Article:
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Legal Information: Nevada

Nevada Parental Kidnapping

Laws current as of
January 9, 2024

This page includes information that is specific to this state about parental kidnapping, also called custodial interference. There is also a page for general information that you may find helpful. Custody and kidnapping are particularly complicated and it is important to try to find an experienced lawyer to help you with your case.

If I think that the other parent may kidnap my child, is there anything I can do?

During any custody case, either before or after the entry of a final order of custody, if the judge believes that the child has been, or is likely to be, taken or removed from Nevada (or hidden within Nevada), the judge can order that the parent produce the child in court.  At that point, the judge can put certain requirements into place to help ensure that the custody order will be followed by the parents.1

If the other parent is holding the child in violation of a custody order, you can apply for a warrant from the court to take physical custody of your child if you think s/he is likely to suffer serious physical harm or be removed from the state by the other parent.  If a judge grants the warrant and sees no other alternative, s/he may authorize the police to enter the private property of your child’s other parent and take physical custody of your child by force.2

If you think that the other parent may try to take your child out of the country, you could ask the court to seize your child’s passport so s/he cannot leave the country.  Also, if you are seeking custody of your child, you can ask the judge to order that the non-custodial parent is not allowed to travel with your child out of the state or the country.  If you already have a custody order, you can ask the judge to add this requirement to it. 

If the other parent lives in, is a citizen of, has a passport from, or frequently travels to a foreign country or became a citizen of the United States after marrying you, and the judge believes there is a serious risk that s/he will try to leave the country with your child, the judge can order him/her to post a bond (money) with the court.  The judge will set the amount for the bond, which should not be more than what it will cost to locate your child and return him/her to the U.S. if taken to a foreign country.3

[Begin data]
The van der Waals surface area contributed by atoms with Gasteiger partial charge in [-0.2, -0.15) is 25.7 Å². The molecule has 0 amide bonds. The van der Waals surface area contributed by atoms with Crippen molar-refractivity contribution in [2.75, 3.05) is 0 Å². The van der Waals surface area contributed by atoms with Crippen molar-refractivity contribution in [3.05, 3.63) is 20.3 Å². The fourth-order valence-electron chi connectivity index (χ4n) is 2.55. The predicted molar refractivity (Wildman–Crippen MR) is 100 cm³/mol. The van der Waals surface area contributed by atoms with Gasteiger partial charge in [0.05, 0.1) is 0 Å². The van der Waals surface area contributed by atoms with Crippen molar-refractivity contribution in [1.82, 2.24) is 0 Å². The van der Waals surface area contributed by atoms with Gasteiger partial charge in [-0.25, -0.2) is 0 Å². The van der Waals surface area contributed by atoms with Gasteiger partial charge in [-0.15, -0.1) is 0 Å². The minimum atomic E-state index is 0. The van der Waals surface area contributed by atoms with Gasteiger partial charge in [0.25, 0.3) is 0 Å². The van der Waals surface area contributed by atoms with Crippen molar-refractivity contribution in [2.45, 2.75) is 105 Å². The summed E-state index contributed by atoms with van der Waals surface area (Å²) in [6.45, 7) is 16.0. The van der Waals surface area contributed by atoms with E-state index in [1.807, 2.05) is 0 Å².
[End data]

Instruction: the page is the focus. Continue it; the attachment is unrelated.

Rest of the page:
For more information on keeping the other parent from taking your child out of the country, see How can I keep the other parent from taking my children out of the country?

As with all custody issues, we recommend that you talk to a lawyer about this.  To find a lawyer or legal aid program in your area, please visit the NV Finding a Lawyer page.

1 N.R.S. § 125C.0055(1)
2 N.R.S. § 125A.525
3 N.R.S. § 125C.0045(8)(b),(10)

If the other parent takes my child out of state without my permission, can s/he be charged with kidnapping?

This may likely depend on the specific facts of your situation. For specific advice, please talk to a lawyer who specializes in custody before leaving the state if at all possible. Go to our NV Finding a Lawyer page for legal referrals. In general, a parent may be able to leave the state of Nevada for brief periods of time with the child if it doesn’t interfere with the other parent’s time with the child, violate any specific terms of the order, or violate Nevada’s custodial interference law. However, if a parent is planning on relocating out of state, there are specific steps that have to be followed first. For more information, go to If there is a custody order in place, can I relocate?